Maria was a single mom who lived with her mother and seven year old son in a small Brooklyn apartment. Maria had two jobs – breakfast cook in Chef Michel’s kitchen and evening line cook at a restaurant called “Prune” in Brooklyn. She walked two miles to work in Chef Michel’s kitchen each day. She was, in Chef Michel’s mind, one of the best breakfast cooks he had ever worked with. She always arrived on time, her mise en place was impeccable, and the quality of her cooking was only surpassed by her speed. Along with another extern from culinary school she could easily prepare the 150-200 breakfasts every morning. Maria’s mom took care of her son who rarely saw his mom – she never complained but the chef knew it tore her up to be the absent mother.

There were numerous others including Hispanic and Ecuadorian cooks and dishwashers, and a very diverse group in the dining room including Russian and Jamaican servers who were exceptional at their craft. This was a melting pot environment that only required a few important traits – the desire to work hard, be dependable, function as a team, and exhibit a passion for food.

Chef Michel looked around the operation for a few more moments and realized that although each person had a unique story, they all were able to come together as one cohesive unit – a team committed to doing a great job and support each other in the process. They laughed, they high-fived, pushed each other when necessary and always jumped in to assist when someone was in the weeds. Chef Michel smiled knowing that in a kitchen everyone was different, yet everyone was the same in their desire to perform well. This is why he loved the kitchen so much – knowing that everyone has a connection regardless of the unique history that follows him or her.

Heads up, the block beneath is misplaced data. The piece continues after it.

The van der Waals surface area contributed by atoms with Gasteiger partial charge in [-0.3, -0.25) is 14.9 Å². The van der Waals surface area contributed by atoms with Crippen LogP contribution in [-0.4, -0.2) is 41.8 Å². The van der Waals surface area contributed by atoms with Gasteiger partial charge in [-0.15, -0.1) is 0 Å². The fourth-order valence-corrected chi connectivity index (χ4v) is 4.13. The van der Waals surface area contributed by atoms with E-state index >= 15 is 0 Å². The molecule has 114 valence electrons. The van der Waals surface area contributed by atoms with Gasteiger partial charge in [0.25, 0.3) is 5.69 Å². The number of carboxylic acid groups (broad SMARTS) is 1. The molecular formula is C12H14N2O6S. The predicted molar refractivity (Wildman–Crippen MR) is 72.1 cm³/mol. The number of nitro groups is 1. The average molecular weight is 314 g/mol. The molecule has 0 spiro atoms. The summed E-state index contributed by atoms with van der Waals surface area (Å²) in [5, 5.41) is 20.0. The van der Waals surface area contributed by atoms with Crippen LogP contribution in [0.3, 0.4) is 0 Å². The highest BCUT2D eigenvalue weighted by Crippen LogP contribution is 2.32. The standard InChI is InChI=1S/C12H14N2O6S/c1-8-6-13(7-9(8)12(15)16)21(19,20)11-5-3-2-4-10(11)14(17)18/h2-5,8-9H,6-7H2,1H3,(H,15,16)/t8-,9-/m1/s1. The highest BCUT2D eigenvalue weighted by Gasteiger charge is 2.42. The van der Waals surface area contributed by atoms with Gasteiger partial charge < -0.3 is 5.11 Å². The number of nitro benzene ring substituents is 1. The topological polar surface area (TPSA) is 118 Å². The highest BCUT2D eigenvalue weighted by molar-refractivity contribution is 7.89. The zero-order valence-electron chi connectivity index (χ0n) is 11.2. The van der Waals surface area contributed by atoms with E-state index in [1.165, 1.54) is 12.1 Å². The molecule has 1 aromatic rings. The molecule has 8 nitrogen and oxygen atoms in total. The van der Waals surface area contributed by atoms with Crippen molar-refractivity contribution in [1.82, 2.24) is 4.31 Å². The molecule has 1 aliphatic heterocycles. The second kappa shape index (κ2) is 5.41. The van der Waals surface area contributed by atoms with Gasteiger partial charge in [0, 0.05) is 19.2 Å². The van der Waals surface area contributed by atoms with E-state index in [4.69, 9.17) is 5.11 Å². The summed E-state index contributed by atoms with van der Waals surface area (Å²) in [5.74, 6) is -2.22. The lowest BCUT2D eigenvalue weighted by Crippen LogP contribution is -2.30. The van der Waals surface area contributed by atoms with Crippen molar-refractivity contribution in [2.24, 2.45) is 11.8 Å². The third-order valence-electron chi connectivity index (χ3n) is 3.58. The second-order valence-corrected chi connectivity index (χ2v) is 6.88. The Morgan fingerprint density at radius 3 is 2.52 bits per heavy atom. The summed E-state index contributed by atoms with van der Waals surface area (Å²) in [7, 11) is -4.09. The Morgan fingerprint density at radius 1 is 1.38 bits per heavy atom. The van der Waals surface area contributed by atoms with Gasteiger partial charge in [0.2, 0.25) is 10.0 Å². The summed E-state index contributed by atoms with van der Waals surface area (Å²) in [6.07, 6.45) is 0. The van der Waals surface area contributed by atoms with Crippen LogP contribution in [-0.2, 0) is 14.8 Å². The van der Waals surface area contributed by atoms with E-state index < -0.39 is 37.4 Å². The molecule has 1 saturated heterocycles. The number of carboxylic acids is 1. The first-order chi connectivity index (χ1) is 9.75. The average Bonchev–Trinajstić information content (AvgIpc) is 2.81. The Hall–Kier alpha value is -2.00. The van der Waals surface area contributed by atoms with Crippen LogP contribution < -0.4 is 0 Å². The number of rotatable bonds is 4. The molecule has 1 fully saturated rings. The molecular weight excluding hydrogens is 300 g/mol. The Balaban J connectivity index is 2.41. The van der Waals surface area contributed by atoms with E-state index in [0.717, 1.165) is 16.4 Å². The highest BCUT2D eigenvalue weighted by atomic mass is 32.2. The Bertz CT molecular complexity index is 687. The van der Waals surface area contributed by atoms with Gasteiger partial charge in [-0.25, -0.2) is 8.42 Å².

I want to thank my friend Jeff Wager for sharing a word unknown to me at first: “Sonder” – the inspiration for this article.

Sonder: “the realization that each passerby is living a life as vivid and complex as your own.”

-The Urban Dictionary

The kitchen is the great equalizer where everybody has a purpose and everyone can be a part of something great.


Be Something Special – Be a Cook

Harvest America Ventures, LLC
Restaurant Consulting and Training

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About Me

PAUL SORGULE is a seasoned chef, culinary educator, established author, and industry consultant. These are his stories of cooks, chefs, and the environment of the professional kitchen.